Tag: Humanizing 21st century organizations


Crisis of Power: Exploring Three Different Leadership Stances

Are you Not Enough, Too Much or Enough? At the 2011 National Training Lab Annual Conference this August, Collins Dobbs, Mary Ann Huckabay, Craig Shchuler, and Yifat Sharabi-Levine asked its participants to answer this question. I was one of them. The question was part of an experimental exercise designed to explore different sides of ourselves… Read more »

Transforming Our Economic System: From Egocentric Domination to Ecocentric Real Wealth

A reoccurring theme has been emerging in conversations with my friends and colleagues: our economic system. Does our current economic system work? Who does it serve? Who is it damaging? Is it sustainable? Is there a better way? Can the system be changed? I’ve wrestled with the underlying purpose of our financial structure for sometime…. Read more »

Systems-Blindness

I’m working on becoming more compassionate. His Holiness the Dalia Lama believes that compassion forms the basis for ethical behavior. My interest in compassion is less noble. I find that when I remember to shift my attention from analysis to compassion, I always learn something. Two articles published last week have tested my capacity for… Read more »

A Leadership Challenge, Part 2: Lessons from Action, Surrender, and Vulnerability

 The first part of this leadership challenge explored the concept of “unveiling the illusions of the true professional.” The concept behind the exploration came from Margaret Wheatley’s poem “The True Professional,” where she challenges the reader to seek a “reliable truth” that will “let the human heart rest.” I would now like to focus on… Read more »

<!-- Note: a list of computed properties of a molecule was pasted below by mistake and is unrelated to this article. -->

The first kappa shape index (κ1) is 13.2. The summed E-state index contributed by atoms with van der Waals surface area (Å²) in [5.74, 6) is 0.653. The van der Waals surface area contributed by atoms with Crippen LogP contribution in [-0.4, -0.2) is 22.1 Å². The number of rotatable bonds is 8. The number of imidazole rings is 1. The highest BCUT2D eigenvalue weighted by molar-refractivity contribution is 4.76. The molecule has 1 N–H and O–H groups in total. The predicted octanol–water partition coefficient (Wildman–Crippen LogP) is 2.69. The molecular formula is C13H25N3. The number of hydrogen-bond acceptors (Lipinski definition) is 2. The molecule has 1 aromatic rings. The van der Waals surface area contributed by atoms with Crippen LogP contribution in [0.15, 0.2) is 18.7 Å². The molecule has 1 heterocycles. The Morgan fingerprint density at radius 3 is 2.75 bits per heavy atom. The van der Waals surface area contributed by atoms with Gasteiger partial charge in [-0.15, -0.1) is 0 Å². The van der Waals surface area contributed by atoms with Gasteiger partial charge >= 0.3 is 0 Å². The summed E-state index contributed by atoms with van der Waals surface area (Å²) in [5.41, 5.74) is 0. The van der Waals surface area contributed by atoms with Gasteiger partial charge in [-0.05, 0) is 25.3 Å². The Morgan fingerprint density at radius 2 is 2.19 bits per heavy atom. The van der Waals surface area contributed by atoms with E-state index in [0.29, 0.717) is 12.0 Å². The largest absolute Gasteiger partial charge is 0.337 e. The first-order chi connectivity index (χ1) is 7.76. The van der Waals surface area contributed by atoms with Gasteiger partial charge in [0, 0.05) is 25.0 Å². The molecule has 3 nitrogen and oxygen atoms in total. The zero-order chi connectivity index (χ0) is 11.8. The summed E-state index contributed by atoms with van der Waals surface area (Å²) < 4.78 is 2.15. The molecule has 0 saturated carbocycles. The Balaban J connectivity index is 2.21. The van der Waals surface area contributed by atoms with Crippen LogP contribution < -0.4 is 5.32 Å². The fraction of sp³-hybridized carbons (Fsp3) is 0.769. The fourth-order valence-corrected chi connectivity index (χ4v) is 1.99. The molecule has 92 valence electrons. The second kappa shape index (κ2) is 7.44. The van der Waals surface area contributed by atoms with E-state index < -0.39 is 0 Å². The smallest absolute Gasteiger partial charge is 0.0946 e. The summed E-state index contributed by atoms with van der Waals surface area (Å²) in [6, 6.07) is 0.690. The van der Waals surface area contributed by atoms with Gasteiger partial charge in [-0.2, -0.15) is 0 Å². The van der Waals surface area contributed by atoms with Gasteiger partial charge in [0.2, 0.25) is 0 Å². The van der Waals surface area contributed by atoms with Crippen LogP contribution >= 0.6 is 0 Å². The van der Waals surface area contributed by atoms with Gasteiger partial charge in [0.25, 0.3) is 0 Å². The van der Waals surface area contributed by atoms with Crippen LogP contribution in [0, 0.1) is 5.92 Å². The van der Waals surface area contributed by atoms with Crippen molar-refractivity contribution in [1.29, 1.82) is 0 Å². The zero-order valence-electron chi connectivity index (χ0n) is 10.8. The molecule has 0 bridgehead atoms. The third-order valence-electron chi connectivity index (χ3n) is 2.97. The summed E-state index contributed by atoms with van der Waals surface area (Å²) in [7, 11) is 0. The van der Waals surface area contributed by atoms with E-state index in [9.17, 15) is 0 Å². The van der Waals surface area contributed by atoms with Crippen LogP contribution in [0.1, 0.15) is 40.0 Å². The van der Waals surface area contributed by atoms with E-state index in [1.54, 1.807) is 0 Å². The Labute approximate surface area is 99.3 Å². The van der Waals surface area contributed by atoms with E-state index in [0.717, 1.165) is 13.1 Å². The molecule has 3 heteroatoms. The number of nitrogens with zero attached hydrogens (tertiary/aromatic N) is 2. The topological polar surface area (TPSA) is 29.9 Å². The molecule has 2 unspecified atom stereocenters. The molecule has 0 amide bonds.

Can Exploring the Emotional Side of Complexity Make Us Better Leaders?

What is the emotional side of complexity and how can it help us understand and manage complexity? John Kotter, a Harvard Business School professor and expert on leadership and change, said this year that managing change is about understanding the human condition of fear that is inherent in all change. Change, he added, is managed… Read more »

Got Assumptions?

One of the best tips I ever got came from journalism school. The tip involved assumption-making and it was offered in the form of a question-and-answer. Do you know what happens when you make assumptions? The journalism professor asked my undergraduate, database research class. The first three letters of the word “assumption,” that’s what you… Read more »

A Leadership Challenge, Part 1: Unveiling the Illusions of the True Professional

Writer Margaret Wheatley’s poem, “The True Professional,” isn’t entirely original and she lets everyone know this. It’s a “found poem,” Wheatley explained on her website. All of the lines of “The True Professional” are phrases “found” in Parker J. Palmer’s book The Active Life. After taking these lines, Wheatley “played with them and extended them… Read more »

A Legacy of War Endures

The reality of war has had a profound influence on my life. This influence is hard to see. In fact, it’s invisible. I would have kept it hidden if I hadn’t read Clay Sellers’ August 26 post, “Beyond the Clouds of War: A Faint, Silver Lining.” His writing inspired me to explore the complexity that… Read more »

“Everybody’s Talking at Me”: A Meditation on Influence

Harry Nilsson’s Grammy award winning song, “Everybody’s Talking at Me,” has been stuck in my head all day, specifically the lyric: Everybody’s talking at me, I don’t hear a word they’re saying, only the echoes of my mind. I actually met Harry Nilsson years ago when I managed a restaurant in Southern California called Severino’s…. Read more »